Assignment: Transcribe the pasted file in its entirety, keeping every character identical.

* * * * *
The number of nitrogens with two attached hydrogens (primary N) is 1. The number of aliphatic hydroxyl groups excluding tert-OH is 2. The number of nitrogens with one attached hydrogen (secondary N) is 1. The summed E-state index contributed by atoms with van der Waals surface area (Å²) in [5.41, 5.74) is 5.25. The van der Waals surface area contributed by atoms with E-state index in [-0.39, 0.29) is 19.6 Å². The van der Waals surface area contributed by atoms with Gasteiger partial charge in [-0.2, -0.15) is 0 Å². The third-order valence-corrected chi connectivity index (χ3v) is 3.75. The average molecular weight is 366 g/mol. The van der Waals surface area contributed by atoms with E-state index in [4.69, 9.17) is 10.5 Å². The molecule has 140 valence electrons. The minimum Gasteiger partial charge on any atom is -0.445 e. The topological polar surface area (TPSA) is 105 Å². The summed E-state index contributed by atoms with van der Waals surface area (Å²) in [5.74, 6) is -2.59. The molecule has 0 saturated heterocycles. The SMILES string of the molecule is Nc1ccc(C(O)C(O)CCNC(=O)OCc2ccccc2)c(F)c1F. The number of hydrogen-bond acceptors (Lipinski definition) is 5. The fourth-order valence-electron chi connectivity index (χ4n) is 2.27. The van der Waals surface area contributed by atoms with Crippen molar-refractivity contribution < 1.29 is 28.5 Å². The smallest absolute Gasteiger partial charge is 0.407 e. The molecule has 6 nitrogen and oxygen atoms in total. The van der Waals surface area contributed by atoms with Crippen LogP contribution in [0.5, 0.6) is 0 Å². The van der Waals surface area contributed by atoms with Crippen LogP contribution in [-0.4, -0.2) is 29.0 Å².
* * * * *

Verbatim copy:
The number of nitrogens with two attached hydrogens (primary N) is 1. The number of aliphatic hydroxyl groups excluding tert-OH is 2. The number of nitrogens with one attached hydrogen (secondary N) is 1. The summed E-state index contributed by atoms with van der Waals surface area (Å²) in [5.41, 5.74) is 5.25. The van der Waals surface area contributed by atoms with E-state index in [-0.39, 0.29) is 19.6 Å². The van der Waals surface area contributed by atoms with Gasteiger partial charge in [-0.2, -0.15) is 0 Å². The third-order valence-corrected chi connectivity index (χ3v) is 3.75. The average molecular weight is 366 g/mol. The van der Waals surface area contributed by atoms with E-state index in [4.69, 9.17) is 10.5 Å². The molecule has 140 valence electrons. The minimum Gasteiger partial charge on any atom is -0.445 e. The topological polar surface area (TPSA) is 105 Å². The summed E-state index contributed by atoms with van der Waals surface area (Å²) in [5.74, 6) is -2.59. The molecule has 0 saturated heterocycles. The SMILES string of the molecule is Nc1ccc(C(O)C(O)CCNC(=O)OCc2ccccc2)c(F)c1F. The number of hydrogen-bond acceptors (Lipinski definition) is 5. The fourth-order valence-electron chi connectivity index (χ4n) is 2.27. The van der Waals surface area contributed by atoms with Crippen molar-refractivity contribution < 1.29 is 28.5 Å². The smallest absolute Gasteiger partial charge is 0.407 e. The molecule has 6 nitrogen and oxygen atoms in total. The van der Waals surface area contributed by atoms with Crippen LogP contribution in [0.5, 0.6) is 0 Å². The van der Waals surface area contributed by atoms with Crippen LogP contribution in [-0.4, -0.2) is 29.0 Å².